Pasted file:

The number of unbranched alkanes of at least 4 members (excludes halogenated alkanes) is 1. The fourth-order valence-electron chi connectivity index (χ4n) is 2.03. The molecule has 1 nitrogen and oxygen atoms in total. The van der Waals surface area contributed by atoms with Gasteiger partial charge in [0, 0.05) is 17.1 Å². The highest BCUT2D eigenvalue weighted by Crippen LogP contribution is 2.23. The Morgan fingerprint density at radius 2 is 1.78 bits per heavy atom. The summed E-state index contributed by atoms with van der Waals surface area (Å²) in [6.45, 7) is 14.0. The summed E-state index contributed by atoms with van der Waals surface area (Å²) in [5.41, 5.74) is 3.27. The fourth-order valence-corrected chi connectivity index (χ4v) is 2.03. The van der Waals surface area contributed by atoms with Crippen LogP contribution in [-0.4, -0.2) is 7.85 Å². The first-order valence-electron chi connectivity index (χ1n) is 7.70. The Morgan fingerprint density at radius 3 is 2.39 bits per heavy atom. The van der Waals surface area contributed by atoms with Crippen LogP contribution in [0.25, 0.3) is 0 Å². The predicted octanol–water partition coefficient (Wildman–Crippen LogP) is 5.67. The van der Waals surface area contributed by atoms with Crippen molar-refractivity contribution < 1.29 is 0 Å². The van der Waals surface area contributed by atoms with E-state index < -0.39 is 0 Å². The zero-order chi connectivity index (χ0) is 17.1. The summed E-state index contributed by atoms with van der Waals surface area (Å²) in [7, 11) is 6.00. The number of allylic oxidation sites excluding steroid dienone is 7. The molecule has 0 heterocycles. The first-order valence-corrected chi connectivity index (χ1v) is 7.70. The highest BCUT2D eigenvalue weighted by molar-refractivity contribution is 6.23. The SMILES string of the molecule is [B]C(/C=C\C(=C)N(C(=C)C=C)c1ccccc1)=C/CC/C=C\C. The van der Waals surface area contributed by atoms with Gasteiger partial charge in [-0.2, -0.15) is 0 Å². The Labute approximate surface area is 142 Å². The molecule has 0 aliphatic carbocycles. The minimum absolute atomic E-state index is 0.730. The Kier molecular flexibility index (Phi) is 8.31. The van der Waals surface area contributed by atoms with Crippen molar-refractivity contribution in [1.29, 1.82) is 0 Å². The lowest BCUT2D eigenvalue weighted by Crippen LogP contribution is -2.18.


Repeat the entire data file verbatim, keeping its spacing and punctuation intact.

The number of unbranched alkanes of at least 4 members (excludes halogenated alkanes) is 1. The fourth-order valence-electron chi connectivity index (χ4n) is 2.03. The molecule has 1 nitrogen and oxygen atoms in total. The van der Waals surface area contributed by atoms with Gasteiger partial charge in [0, 0.05) is 17.1 Å². The highest BCUT2D eigenvalue weighted by Crippen LogP contribution is 2.23. The Morgan fingerprint density at radius 2 is 1.78 bits per heavy atom. The summed E-state index contributed by atoms with van der Waals surface area (Å²) in [6.45, 7) is 14.0. The summed E-state index contributed by atoms with van der Waals surface area (Å²) in [5.41, 5.74) is 3.27. The fourth-order valence-corrected chi connectivity index (χ4v) is 2.03. The van der Waals surface area contributed by atoms with Crippen LogP contribution in [-0.4, -0.2) is 7.85 Å². The first-order valence-electron chi connectivity index (χ1n) is 7.70. The Morgan fingerprint density at radius 3 is 2.39 bits per heavy atom. The van der Waals surface area contributed by atoms with Crippen LogP contribution in [0.25, 0.3) is 0 Å². The predicted octanol–water partition coefficient (Wildman–Crippen LogP) is 5.67. The van der Waals surface area contributed by atoms with Crippen molar-refractivity contribution < 1.29 is 0 Å². The van der Waals surface area contributed by atoms with E-state index < -0.39 is 0 Å². The zero-order chi connectivity index (χ0) is 17.1. The summed E-state index contributed by atoms with van der Waals surface area (Å²) in [7, 11) is 6.00. The number of allylic oxidation sites excluding steroid dienone is 7. The molecule has 0 heterocycles. The first-order valence-corrected chi connectivity index (χ1v) is 7.70. The highest BCUT2D eigenvalue weighted by molar-refractivity contribution is 6.23. The SMILES string of the molecule is [B]C(/C=C\C(=C)N(C(=C)C=C)c1ccccc1)=C/CC/C=C\C. The van der Waals surface area contributed by atoms with Gasteiger partial charge in [-0.2, -0.15) is 0 Å². The Labute approximate surface area is 142 Å². The molecule has 0 aliphatic carbocycles. The minimum absolute atomic E-state index is 0.730. The Kier molecular flexibility index (Phi) is 8.31. The van der Waals surface area contributed by atoms with Crippen molar-refractivity contribution in [1.29, 1.82) is 0 Å². The lowest BCUT2D eigenvalue weighted by Crippen LogP contribution is -2.18.